Forging Forward, Instruments in Hand: Our Critics on the Met Orchestra Streamed Concert (for Parterre Box)

Cameron Kelsall: The Met Stars Live in Concert series has been a balm to many opera lovers, especially as our deprivation of live, in-person performances stretches toward the one-year mark. But the most recent entries in this ongoing string of recitals have taken place with an elephant in the room. As top-tier singers beam into our living rooms from glamorous European locales, matters closer to home are far less happy, with Met stagehands locked out and orchestra members unpaid since April 2020. Controversy arose when the Met hired freelance musicians to accompany its German New Year’s Gala while their contract players collected unemployment. Despite the shutdown, the Met Orchestra is far from silent, as members staged an independent recital as part of its Spotlight Series. The event also featured Angela Gheorghiu, a figure with her own complicated Met history. There’s a lot to talk about here, David: the music-making itself, the circumstances surrounding the concert, and La Gheorghiu’s participation. Where should we start?

David Fox: Well, as Maria von Trapp advises, let’s start at the very beginning—in this case, the opening credits. Within a frame or two, the following statement rolled on screen: “This is a Metropolitan Orchestra Production, not affiliated with the Metropolitan Opera.”  In other words, there would be no pussy-footing around about the situation. There were two distinct sides. In their conversational moments, the Met Orchestra members were utterly charming and earnest. While they said nothing that actively tarred Met management, they also managed to very cleverly reinforce the sense that they—the orchestra—are a family whose lives and livelihoods are imperiled. I found it both moving and very, very sad. A couple of decades ago, one of the treasured New York music subscriptions I kept up was for the Met Orchestra at Carnegie Hall. In those halcyon days, the sense of their prominence in the city’s cultural life was joyous and palpable. And now it’s come to this…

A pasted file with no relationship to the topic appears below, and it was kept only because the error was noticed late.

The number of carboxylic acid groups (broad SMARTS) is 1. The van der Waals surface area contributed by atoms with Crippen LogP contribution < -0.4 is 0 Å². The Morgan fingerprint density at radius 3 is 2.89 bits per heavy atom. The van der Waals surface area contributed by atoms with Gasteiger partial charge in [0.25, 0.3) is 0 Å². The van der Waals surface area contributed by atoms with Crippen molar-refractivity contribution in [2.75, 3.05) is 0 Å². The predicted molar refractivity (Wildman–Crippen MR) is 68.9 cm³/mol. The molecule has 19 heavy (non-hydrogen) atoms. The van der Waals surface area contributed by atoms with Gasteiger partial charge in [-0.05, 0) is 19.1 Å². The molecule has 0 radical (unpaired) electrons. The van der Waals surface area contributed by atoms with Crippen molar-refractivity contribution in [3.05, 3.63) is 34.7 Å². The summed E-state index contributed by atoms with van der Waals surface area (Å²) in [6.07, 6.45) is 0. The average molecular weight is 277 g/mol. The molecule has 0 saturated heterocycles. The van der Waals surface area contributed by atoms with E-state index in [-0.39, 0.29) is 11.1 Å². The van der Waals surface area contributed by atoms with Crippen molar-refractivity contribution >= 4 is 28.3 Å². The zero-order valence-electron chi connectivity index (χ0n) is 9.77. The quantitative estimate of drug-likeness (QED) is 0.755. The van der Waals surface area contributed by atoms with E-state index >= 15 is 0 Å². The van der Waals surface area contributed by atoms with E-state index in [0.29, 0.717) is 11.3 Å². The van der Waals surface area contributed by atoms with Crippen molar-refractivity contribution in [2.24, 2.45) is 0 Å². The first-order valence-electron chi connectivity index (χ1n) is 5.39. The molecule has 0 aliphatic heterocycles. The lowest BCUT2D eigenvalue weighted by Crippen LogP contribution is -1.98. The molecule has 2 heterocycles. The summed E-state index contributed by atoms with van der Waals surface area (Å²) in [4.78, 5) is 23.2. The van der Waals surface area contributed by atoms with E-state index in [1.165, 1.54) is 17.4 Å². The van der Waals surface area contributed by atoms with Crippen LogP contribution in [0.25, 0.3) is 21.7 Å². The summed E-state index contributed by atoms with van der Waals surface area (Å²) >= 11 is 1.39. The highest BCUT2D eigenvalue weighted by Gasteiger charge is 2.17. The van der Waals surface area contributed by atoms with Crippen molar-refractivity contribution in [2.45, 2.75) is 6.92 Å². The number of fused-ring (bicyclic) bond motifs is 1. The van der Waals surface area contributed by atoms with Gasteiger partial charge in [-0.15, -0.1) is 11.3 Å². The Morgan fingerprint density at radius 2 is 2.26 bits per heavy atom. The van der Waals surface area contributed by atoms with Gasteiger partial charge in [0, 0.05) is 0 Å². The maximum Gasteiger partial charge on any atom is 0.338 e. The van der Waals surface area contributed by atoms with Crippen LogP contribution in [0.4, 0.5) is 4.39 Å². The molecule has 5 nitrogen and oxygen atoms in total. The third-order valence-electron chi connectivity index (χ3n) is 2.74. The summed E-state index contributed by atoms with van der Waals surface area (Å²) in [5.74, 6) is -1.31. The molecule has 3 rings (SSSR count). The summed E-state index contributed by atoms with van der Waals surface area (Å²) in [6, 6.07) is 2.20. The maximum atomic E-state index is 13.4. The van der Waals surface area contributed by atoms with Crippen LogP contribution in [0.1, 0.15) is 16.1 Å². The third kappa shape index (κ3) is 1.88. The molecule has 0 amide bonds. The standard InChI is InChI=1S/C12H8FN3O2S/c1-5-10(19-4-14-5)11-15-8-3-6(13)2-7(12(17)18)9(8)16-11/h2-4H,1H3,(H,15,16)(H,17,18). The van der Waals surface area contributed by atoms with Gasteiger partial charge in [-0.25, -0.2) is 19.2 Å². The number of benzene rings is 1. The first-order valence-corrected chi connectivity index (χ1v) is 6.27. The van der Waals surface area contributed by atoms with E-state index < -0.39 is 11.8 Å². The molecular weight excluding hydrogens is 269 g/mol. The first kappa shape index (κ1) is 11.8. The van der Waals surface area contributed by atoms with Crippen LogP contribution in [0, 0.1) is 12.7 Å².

Click here to read the full post on Parterre Box.

Categories: Criticism, Music, PARTERRE BOX

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